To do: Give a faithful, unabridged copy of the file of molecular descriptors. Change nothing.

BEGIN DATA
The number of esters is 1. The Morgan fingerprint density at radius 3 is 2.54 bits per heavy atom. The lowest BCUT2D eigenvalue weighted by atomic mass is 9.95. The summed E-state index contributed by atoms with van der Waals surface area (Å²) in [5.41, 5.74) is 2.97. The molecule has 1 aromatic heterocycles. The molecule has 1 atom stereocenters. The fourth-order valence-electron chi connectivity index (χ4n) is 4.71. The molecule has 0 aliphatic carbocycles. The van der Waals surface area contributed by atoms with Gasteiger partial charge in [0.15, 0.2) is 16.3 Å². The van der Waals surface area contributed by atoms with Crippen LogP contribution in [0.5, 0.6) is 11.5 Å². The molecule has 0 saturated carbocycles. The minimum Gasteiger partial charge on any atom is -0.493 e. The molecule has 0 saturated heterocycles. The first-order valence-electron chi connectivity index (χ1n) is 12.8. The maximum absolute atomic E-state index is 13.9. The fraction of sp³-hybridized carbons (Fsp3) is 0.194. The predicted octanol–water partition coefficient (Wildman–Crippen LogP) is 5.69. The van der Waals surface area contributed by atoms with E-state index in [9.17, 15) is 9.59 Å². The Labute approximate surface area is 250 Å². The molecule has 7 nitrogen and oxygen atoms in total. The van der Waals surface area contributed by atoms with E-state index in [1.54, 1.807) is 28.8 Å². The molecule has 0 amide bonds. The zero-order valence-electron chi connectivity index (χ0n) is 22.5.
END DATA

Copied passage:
The number of esters is 1. The Morgan fingerprint density at radius 3 is 2.54 bits per heavy atom. The lowest BCUT2D eigenvalue weighted by atomic mass is 9.95. The summed E-state index contributed by atoms with van der Waals surface area (Å²) in [5.41, 5.74) is 2.97. The molecule has 1 aromatic heterocycles. The molecule has 1 atom stereocenters. The fourth-order valence-electron chi connectivity index (χ4n) is 4.71. The molecule has 0 aliphatic carbocycles. The van der Waals surface area contributed by atoms with Gasteiger partial charge in [0.15, 0.2) is 16.3 Å². The van der Waals surface area contributed by atoms with Crippen LogP contribution in [0.5, 0.6) is 11.5 Å². The molecule has 0 saturated carbocycles. The minimum Gasteiger partial charge on any atom is -0.493 e. The molecule has 0 saturated heterocycles. The first-order valence-electron chi connectivity index (χ1n) is 12.8. The maximum absolute atomic E-state index is 13.9. The fraction of sp³-hybridized carbons (Fsp3) is 0.194. The predicted octanol–water partition coefficient (Wildman–Crippen LogP) is 5.69. The van der Waals surface area contributed by atoms with E-state index in [9.17, 15) is 9.59 Å². The Labute approximate surface area is 250 Å². The molecule has 7 nitrogen and oxygen atoms in total. The van der Waals surface area contributed by atoms with E-state index in [1.54, 1.807) is 28.8 Å². The molecule has 0 amide bonds. The zero-order valence-electron chi connectivity index (χ0n) is 22.5.